Some of these revelations are obviously embarrassing to the individuals involved. But they don't seem to prove very much about the company as a whole. Presumably, a document dump from another studio would reveal the same kind of executive trash-talk and low-level dissatisfaction.
Is it ethical for journalists to be digging through stolen Sony documents and reporting on their contents?
People disagree about this.
The attack on Sony's network was clearly illegal and unethical. Some people argue concerned that by reporting on the contents of these documents, they are profiting from — and maybe even aiding in — the hackers' efforts to embarrass Sony. In a December op-ed in the New York Times, screenwriter Aaron Sorkin excoriated the media for doing the hackers' dirty work for them.
Yet others note that once the documents have been posted online, the genie is out of the bottle. Any single news organization refusing to report on their contents may only delay the inevitable.
Moreover, much of journalism involves revealing secrets that powerful people or institutions tried to keep secret. Often that involves getting sources to share information they aren't authorized to share. And some of the Sony revelations — like those related to Sony's gender-unbalanced executive compensation and Hollywood's war on Google — have genuine news value.
Ultimately, then, the question is less about whether to report on the documents than how much to report. Some information — like, say the Social Security numbers of Sony employees — is clearly out of bounds. But most news organizations have concluded at least some of the revelations in the Sony leak are fair game for reporters.
Is it legal for media organizations to use stolen documents in their reporting?
In a strongly-worded December 14 letter, Sony demanded that media organizations stop reporting on the leaked documents and delete any copies in their possession.
But legally, Sony probably can't force media organizations to comply with its request. In a 2001 decision, the Supreme Court ruled that a radio station couldn't be held responsible for broadcasting the contents of newsworthy audio recordings — even if the recordings were originally made in violation of wiretapping laws. The same principle seems to apply to the leaked documents. As long as a new organization didn't participate in the Sony attack itself, it has a First Amendment right to report on newsworthy information it finds in the documents.
Does Sony have a security problem?
Notably, this is not the first time Sony has been targeted by hackers, and it might not even be the most damaging incident.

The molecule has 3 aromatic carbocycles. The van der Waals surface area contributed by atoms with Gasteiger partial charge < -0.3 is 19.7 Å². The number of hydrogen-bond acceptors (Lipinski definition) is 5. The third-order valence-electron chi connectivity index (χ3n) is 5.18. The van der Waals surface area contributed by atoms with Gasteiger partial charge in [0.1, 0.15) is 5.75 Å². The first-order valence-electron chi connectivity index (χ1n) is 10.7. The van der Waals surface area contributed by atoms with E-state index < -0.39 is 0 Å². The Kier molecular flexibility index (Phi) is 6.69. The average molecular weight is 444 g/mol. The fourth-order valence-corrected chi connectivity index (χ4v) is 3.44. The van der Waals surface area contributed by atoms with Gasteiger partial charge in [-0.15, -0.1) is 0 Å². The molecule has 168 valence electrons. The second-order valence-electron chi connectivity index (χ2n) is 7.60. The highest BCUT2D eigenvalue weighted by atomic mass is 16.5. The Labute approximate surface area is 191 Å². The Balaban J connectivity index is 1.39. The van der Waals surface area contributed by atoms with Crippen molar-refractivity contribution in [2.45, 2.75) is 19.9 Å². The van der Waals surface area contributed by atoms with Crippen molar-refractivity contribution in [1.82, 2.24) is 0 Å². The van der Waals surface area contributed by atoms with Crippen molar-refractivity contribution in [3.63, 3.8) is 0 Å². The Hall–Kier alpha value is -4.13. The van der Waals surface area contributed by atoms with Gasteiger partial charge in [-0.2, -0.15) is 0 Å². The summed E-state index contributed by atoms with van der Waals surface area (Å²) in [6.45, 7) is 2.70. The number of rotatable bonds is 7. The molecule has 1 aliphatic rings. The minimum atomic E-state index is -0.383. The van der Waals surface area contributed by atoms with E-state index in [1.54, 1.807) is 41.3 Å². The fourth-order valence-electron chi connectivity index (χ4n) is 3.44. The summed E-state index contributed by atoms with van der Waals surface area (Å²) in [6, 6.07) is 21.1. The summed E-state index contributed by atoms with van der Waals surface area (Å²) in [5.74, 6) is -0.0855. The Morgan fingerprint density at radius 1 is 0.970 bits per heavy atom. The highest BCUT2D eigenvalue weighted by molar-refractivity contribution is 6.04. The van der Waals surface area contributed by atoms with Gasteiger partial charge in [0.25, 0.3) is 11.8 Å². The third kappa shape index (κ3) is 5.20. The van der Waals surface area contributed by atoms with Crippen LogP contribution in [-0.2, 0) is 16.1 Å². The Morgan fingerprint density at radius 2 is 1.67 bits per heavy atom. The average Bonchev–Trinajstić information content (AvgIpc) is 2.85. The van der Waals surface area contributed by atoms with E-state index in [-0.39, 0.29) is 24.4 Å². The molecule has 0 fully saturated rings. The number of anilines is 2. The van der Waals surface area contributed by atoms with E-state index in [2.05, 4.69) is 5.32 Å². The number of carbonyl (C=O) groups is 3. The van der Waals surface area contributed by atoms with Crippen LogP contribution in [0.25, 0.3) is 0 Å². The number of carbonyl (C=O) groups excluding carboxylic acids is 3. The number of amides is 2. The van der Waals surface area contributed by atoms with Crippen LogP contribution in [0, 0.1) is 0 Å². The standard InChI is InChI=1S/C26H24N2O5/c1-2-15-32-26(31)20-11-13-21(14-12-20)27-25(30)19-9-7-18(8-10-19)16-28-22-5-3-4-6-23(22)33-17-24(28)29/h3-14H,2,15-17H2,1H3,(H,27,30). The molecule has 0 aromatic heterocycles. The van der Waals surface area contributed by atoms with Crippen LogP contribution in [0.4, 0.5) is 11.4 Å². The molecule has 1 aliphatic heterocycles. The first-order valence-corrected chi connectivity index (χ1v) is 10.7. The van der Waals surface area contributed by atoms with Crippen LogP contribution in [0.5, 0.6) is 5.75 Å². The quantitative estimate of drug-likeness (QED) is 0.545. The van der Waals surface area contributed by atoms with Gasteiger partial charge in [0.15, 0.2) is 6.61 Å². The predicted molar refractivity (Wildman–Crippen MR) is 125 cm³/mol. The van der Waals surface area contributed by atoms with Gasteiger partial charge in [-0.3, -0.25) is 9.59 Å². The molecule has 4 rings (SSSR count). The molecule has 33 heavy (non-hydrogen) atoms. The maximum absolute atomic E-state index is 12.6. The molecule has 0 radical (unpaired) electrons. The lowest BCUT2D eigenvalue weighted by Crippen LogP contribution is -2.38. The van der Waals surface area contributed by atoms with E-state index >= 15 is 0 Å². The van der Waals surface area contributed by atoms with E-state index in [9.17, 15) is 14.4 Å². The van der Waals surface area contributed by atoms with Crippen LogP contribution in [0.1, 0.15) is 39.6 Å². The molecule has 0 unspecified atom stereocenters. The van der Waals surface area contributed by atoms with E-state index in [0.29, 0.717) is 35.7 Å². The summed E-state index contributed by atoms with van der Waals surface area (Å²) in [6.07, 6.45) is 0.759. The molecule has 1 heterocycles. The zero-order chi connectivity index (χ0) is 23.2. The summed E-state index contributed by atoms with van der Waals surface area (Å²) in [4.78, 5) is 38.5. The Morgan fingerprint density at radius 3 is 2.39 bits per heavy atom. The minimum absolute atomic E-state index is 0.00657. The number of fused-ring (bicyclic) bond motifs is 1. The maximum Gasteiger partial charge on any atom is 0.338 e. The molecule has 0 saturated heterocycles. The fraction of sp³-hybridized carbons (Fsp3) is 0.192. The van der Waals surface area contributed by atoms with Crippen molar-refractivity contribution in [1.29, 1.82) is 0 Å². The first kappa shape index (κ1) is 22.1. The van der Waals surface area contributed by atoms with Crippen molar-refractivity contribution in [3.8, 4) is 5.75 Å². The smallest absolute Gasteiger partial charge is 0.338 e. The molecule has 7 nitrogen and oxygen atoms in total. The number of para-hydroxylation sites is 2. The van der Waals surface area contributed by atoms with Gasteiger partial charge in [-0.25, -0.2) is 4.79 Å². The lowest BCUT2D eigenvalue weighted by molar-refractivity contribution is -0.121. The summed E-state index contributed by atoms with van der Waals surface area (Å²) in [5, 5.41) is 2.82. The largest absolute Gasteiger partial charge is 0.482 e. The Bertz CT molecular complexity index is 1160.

In 2011, Sony's PlayStation network was attacked by hackers who stole personal information about millions of PlayStation gamers and took the network down for weeks. This attack was motivated by anger about Sony's lawsuit against an American hacker who attempted to reverse-engineer the PlayStation 3 to allow users to play third-party games not authorized by Sony.
Critics have argued that Sony has taken a lax approach to online security. They pointed out, for example, that the company laid off two security workers just weeks before the 2011 attacks.
And security expert Chester Wisniewski told Gizmodo that the hackers' efforts in 2011 were made easier by Sony's flat-footed response. They'd exploit a vulnerability in one Sony office, then use the same attack days later in another part of the world. "The crooks were able to attack the same thing because Sony Pictures wasn't going out and fixing it," Wisniewski said.
Last month's attack makes it clear that Sony still hasn't fully locked down its network. Yet it's hard to know whether this means that Sony has particularly lax security practices — or if it just happens to be the favorite target of hackers. Hardening a corporate network as large as Sony's is really difficult, and even a company that takes every precaution may still be vulnerable to a sufficiently determined and talented attacker.
That's the view of Joseph Demarest, an official with the FBI's Cyber Division. In his view "the level of sophistication" of last month's attack was "extremely high." He believes that "the malware that was used would have slipped or probably gotten past 90% of Net defenses that are out there today."
What are the lessons of the Sony attack?
First and foremost, lots of companies should be investing more in network security. Companies like Sony tend to under-invest in locking down their networks because it seems like a needless expense until disaster strikes. Cleaning up the mess from this latest attack will cost Sony millions; hopefully that will inspire other large companies to hire additional security experts.
Second, companies should make sure they're well-prepared to respond to attacks. For example, making regular backups can allow a company to recover in the event that hackers delete important data.
Finally, corporate executives should bear in mind that their decisions might be unexpectedly exposed to the light of day. If you're a senior executive at a big company, it's a good idea to avoid sending overly embarrassing emails or having embarrassingly lopsided pay scales.
What happens next?
The FBI is still investigating. In the past, the perpetrators of major attacks have often been apprehended.
Meanwhile, journalists will continue to pore through the leaked documents. A huge amount of data has been released already, and much of it hasn't been carefully analyzed. There might be more data coming out in the future. We don't know if any major scoops are still hidden in that vast haystack.
Update: Since this article was published, I've added information about the "movie of terrorism" message, Aaron Sorkin's New York Times op-ed, and Sony's call for journalists to delete the stolen files. I've also changed the article to reflect growing evidence that North Korea was behind the attacks.